God, Atheism, and the True Meaning of Life

I wonder how many casual atheists (and agnostics who teeter on the brink of atheism) have actually thought through the fact that atheism implies that life ultimately is meaningless. One of the world’s most celebrated atheistic, evolutionary writers of the late 20th and early 21st centuries, Dr. Richard Dawkins, confessed in a 1995 Scientific American article, “The Universe that we observe has precisely the properties we should expect if there is, at bottom…no purpose…nothing but pitiless indifference.”1 More recently, in September 2016, Graham Lawton, Executive Editor of New Scientist magazine, penned a one-page article titled, “What is the Meaning of Life?” What answer did this leading evolutionary agnostic give? Here was his heavy-hitting first line: “The harsh answer is ‘it has none.’”2 “Your life may feel like a big deal to you,” he wrote, “but it’s actually a random blip of matter and energy in an uncaring and impersonal universe.”3 Other than subjective feelings of meaning and importance, unbelief implies “we will never get objective data on the matter.”4 Atheism and agnosticism simply fail “to capture a ‘true’ or ‘higher’ meaning.”5

In light of such valid, but depressing, confessions about unbelief, I would simply like to point out two beautiful truths about theism, and specifically biblical theism. First, a person can logically come to know that the God of the Bible exists.6 If matter demands a Maker; if life on Earth demands a life Giver; if complex, functional design in the Universe demands a Designer; and if the supernatural attributes of the Bible demand a Supernatural Author; then the evidence demands this verdict: the God of the Bible exists. Second, the Word of God gives mankind the meaning and purpose that he inherently longs for. Please understand, rational Christians do not come to believe in God and in the Bible as His inspired Word simply because we want some objective meaning to our life on Earth. Rather, once we see the evidence for God and His Word and commit our lives to the Lord in obedience to the Gospel of Christ (Romans 6:1-17; 2 Thessalonians 1:7-9), our admittedly innate but formerly uninformed desire for a “higher meaning” is at that moment made complete by the “perfect law of liberty” (James 1:25). In fact, God gave His inspired Word so that “the man of God may be complete” (2 Timothy 3:17). No doubt, part of this Divinely given, God-revealed “perfection” or “completeness” is one’s realization that the human life actually has real, objective meaning.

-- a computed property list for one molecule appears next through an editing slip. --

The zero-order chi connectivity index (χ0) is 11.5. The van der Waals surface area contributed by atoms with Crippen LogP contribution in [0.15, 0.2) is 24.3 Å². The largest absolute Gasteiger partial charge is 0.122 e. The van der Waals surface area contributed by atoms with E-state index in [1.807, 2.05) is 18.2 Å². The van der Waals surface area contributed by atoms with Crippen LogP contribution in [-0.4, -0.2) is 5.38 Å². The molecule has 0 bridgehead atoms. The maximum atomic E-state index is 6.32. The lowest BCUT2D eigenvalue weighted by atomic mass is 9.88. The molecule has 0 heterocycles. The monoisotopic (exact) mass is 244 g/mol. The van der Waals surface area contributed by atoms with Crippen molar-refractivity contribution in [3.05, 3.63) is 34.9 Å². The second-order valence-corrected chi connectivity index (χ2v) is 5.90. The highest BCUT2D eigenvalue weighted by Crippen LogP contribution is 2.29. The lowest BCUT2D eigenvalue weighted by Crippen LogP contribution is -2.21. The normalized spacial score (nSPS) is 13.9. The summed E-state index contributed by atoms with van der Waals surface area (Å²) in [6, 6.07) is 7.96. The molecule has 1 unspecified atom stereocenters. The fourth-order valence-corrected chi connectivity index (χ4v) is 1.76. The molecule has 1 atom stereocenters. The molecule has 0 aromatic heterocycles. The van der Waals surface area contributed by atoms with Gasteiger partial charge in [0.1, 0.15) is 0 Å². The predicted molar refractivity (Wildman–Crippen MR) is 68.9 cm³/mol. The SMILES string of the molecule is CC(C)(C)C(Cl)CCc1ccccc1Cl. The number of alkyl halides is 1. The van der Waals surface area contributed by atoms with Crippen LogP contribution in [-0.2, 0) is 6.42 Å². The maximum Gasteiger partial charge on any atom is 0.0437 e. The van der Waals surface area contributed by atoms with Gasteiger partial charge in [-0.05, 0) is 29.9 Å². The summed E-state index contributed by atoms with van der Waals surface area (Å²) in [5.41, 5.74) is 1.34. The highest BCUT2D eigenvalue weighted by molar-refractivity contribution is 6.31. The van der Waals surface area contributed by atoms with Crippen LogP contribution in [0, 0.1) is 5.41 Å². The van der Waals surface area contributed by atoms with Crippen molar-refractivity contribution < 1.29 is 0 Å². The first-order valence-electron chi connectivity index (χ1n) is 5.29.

The best atheism can do is to ask people to choose for themselves what the meaning of human life is. But such meaning is entirely subjective. One person could just as easily conclude that the meaning of life is to reduce the population of human beings on Earth by any means possible in order to “save mother Earth,”7 as he could decide that the meaning of life is “to follow those impulses and instincts which are the strongest or which seem to him the best ones,”8 including having sexual relations with anyone, at anytime, anywhere.9 On the other hand, Christianity offers the world real, objective meaning. The Creator of mankind has informed us that we exist on Earth for the purpose of choosing (by the grace of God) where we want to live eternally (Matthew 7:13-14). As we prepare to meet our Maker (Ecclesiastes 12:7), He has instructed us to “[f]ear God and keep His commandments, for this is man’s all. For God will bring every work into judgment, including every secret thing, whether good or evil” (Ecclesiastes 12:13-14).


1 Richard Dawkins (1995), “God’s Utility Function,” Scientific American, 273[5]:85, November, emp. added.

2 Graham Lawton (2016), “What is the Meaning of Life?” New Scientist, 231[3089]:33, September 3.

3 Ibid., emp. added.

4 Ibid., emp. added.

5 Ibid.

6 See Eric Lyons and Kyle Butt (2014), “7 Reasons to Believe in God,” Apologetics Press, For even more evidence, visit the “Existence of God” section of

7 See Eric Lyons (2010), “Save the Planet! Kill the People!” Apologetics Press,

8 Charles Darwin (1958), The Autobiography of Charles Darwin, ed. Nora Barlow (New York: W.W. Norton).

9 Regardless of whether the person is willing. Cf. Randy Thornhill and Craig T. Palmer (2000), A Natural History of Rape (Cambridge: MIT Press).


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